SIOUX FALLS, S.D. (KELO) — The Sioux Falls City Council is considering a unique rezoning proposal for a 120-year-old building just a few blocks away from the Cathedral Historic District.
“I have driven by this property for years and years, oh that’s such a neat little building. I wonder what its history is, why does it look like that,” developer Alex Halbach said.
As the chair of Sioux Falls’ Board of Historic Preservation, Halbach has a passion for historic buildings.
“I started doing more research and learned that the building was built as a grocery store, at or around 1905. It served as a grocery store until the 1950s,” Halbach said.
Like many homes in the neighborhood, the former grocery store on the corner of 9th Street and Grange Avenue was converted to apartments in the 1960s.
“When we became a historic district, and we were the first historic district in South Dakota, they changed our zoning back to single family and decided that it really wasn’t going to be a neighborhood of apartments,” Cathedral Historic District homeowner Mary Glenski said.
Just up the street, Mary Glenski and her family spent years getting their 1885 home back to its former glory.
“It had four apartments and had a slum landlord, and he was gonna take the porch off because it needed repairs,” Glenski said.
She says she’s grateful to see others joining in the restoration of this historic neighborhood.
“I think anyone who buys one of the properties in the area, a historic property and restores it, is certainly appreciated, needs to be commended and will probably spend a lot of money,” Glenski said.
That’s exactly what Halbach intends to do with this unique piece of history.
“It will probably be close to a million dollars will get put into this corner, but you know its an investment not only in the building, it’s an investment in this neighborhood,” Halbach said.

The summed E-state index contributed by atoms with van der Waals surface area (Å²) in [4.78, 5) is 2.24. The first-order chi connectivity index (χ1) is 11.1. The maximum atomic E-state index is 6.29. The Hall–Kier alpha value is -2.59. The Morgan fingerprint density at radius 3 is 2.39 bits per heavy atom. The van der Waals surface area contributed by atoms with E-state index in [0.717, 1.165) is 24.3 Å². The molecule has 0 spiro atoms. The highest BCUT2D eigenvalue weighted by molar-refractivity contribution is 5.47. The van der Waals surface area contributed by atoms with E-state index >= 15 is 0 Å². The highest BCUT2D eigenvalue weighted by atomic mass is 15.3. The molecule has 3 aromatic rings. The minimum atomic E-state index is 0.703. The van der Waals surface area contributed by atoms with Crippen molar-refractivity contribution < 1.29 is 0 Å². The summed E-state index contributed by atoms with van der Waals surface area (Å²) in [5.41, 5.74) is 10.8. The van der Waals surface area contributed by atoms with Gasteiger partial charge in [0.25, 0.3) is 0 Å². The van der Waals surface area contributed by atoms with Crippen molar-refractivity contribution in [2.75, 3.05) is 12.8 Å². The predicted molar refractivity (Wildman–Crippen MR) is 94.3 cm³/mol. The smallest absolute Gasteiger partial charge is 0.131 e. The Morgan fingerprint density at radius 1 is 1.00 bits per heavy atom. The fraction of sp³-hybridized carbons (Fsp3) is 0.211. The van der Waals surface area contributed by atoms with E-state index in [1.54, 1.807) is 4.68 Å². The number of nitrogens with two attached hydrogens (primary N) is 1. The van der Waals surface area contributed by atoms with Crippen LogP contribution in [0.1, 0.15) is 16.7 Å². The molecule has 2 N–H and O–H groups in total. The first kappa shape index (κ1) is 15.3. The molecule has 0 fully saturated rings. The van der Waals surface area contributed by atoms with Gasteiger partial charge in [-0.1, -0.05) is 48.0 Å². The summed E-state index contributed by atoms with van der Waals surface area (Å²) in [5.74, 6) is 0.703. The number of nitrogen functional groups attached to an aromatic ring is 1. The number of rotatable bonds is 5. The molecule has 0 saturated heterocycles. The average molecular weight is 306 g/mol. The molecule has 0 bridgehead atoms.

He plans to replace the building’s crumbling brick façade and then begin transforming the property into a neighborhood coffee shop and restaurant, with an office space on the second floor and adding a rooftop patio for the coffee shop patrons to enjoy.
“I wish there was a building like this in my neighborhood so we could have a little gathering place,” Halbach said. “That’s what I envision this being again, a taste of light commercial in the middle of residential, really walkable, with lots of bike racks, again just a neighborhood gathering place.”
While there are some concerns about increased traffic and parking in the residential neighborhood, it’s a revitalization project many people in the neighborhood are excited to see.
“I think there are people who are looking forward to having a coffee shop,” Glenski said. “It was originally a grocery store, that building, so it’s actually being historical to turn it back into commercial.”
Halbach hopes his investment in the neighborhood will help inspire more future improvements in this historic part of town.
“My hope is that it helps to increase property values and helps lead to improved care in the neighborhood. You’ve got to put time and money back into them and hopefully by me saying, I’m going to do this here, will encourage others to do the same,” Halbach said. “I think this neighborhood deserves it.”
The city council will vote on the zoning changes over the next few weeks. If approved, Halbach expects construction to happen in early spring with the hopes of opening the coffee shop and restaurant by the end of May.